For Jack Stewart, a professor of biochemistry at Mount Allison University, it started out as a curiosity.
A discussion with a visiting researcher from an Australian university concerning shrew venom led Prof. Stewart to set up a student research project in the biochemistry lab at Mount Allison University in Sackville, N.B.
The research results showed the potent paralytic properties of shrew venom, which could have applications for pain treatment.
Further research led him to discover the shrew venom’s effect on treatment of ovarian cancer cells.
Around the same time, other researchers discovered a new class of ion channels – gateways to what goes into a cell – that appeared in tissues of patients with cells that had become cancerous.
Prof. Stewart discovered that he could use these ion channels to target the cancer cells with his discovery.
He soon realized that both research tracks (pain and cancer) provided tremendous opportunities, but his 25 years of research experience dictated a focus on one or the other.
He also realized that both trajectories were quite different and needed significant financial support – something that he did not have.
Rather than make the call himself, he decided to let science make the decision. As the next level of research progressed, the cancer stream just took off and became the primary focus of future development.
With the focus identified, Prof. Stewart recognized the need for financial injections and management expertise to take his discovery to commercialization.
He pitched his idea at an investor forum in Moncton, organized by Royal Bank of Canada. This led to a meeting with one of the attendees, Paul Gunn, who had a background in management and information technology, and was looking to make a strategic investment in a high-tech company.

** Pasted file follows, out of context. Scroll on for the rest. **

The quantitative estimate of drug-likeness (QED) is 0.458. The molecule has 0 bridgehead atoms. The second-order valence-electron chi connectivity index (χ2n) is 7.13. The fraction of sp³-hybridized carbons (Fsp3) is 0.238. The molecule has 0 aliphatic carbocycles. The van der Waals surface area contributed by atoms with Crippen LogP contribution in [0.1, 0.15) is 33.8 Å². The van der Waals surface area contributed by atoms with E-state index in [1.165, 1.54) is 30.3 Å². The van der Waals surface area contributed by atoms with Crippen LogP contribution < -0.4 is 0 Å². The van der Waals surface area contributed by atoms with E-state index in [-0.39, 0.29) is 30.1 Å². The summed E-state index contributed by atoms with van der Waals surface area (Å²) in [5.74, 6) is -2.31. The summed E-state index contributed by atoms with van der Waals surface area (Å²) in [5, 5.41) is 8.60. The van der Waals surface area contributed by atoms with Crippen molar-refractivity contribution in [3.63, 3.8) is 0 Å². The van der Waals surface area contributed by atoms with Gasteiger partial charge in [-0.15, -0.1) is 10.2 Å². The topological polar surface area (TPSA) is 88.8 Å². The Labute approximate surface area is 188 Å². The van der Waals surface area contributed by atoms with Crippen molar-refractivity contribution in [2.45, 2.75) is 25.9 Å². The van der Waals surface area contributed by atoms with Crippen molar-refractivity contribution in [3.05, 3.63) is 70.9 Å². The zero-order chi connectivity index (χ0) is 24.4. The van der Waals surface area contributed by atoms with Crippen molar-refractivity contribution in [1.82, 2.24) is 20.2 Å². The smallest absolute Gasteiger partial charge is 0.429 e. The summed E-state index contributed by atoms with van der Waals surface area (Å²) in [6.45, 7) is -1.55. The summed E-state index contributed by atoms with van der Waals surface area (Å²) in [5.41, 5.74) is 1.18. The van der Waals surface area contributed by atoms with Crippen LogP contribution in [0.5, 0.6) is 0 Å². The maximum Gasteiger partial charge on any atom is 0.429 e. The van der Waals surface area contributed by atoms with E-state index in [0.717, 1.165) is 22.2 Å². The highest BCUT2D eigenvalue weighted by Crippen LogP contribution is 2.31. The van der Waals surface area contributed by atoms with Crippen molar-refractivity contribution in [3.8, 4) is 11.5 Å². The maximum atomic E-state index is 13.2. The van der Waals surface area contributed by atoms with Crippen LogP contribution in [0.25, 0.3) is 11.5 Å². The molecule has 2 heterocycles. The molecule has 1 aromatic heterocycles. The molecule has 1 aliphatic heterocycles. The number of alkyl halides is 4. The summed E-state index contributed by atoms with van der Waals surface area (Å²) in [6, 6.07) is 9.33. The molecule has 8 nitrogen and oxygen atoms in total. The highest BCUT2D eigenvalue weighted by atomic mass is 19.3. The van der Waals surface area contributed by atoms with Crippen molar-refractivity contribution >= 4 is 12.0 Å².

They hit it off and set up a company called Bioprospecting NB Inc. in 2005, which later became Soricimed Biopharma Inc.
Operating in the Atlantic region, with limited access to venture capital, they knew their business model had to be innovative and based on a low fixed-cost structure. This was a critical challenge as research and development companies are notorious for being cash-hungry.
The team came up with a business model that heavily relied on contract research organizations (CRO), which provide outsourced research facilities.
With the growth in R&D activity, there were many CROs available to the team, allowing them to avoid the huge expenditure of investing in high-tech lab equipment and trained manpower.
The CROs also provided value-added feedback through fresh eyes and outside independent perspective on their research. The company could turn on and off the CRO tap as needed, thus avoiding huge fixed costs.
The company also used the same principal in its management team, with top executives spread out in eastern Canada. As Mr. Gunn puts it: “Soricimed is physically small but virtually huge.”
The model has proven successful. The company now has five patents issued in its name, and another five in the pipeline.
It expects clinical trials for its cancer drug to start in the third quarter of 2011, both in Canada and in the United States.
Building on its cancer research, Soricimed has also developed a diagnostic kit capable of discovering stage one and two ovarian cancer, which hadn’t been detectable until it reached stage three.
The company’s R&D continues to develop a range of personalized medicine and companion therapy at its lab, based in Sackville, and through its virtual CRO team.
Special to The Globe and Mail
Nauman Farooqi is an associate professor and chair of the Research Ethics Board in the Ron Joyce Centre for Business Studies of Mount Allison University.
This is the latest in a regular series of case studies by a rotating group of business professors from across the country. They appear every Friday on the Your Business website.
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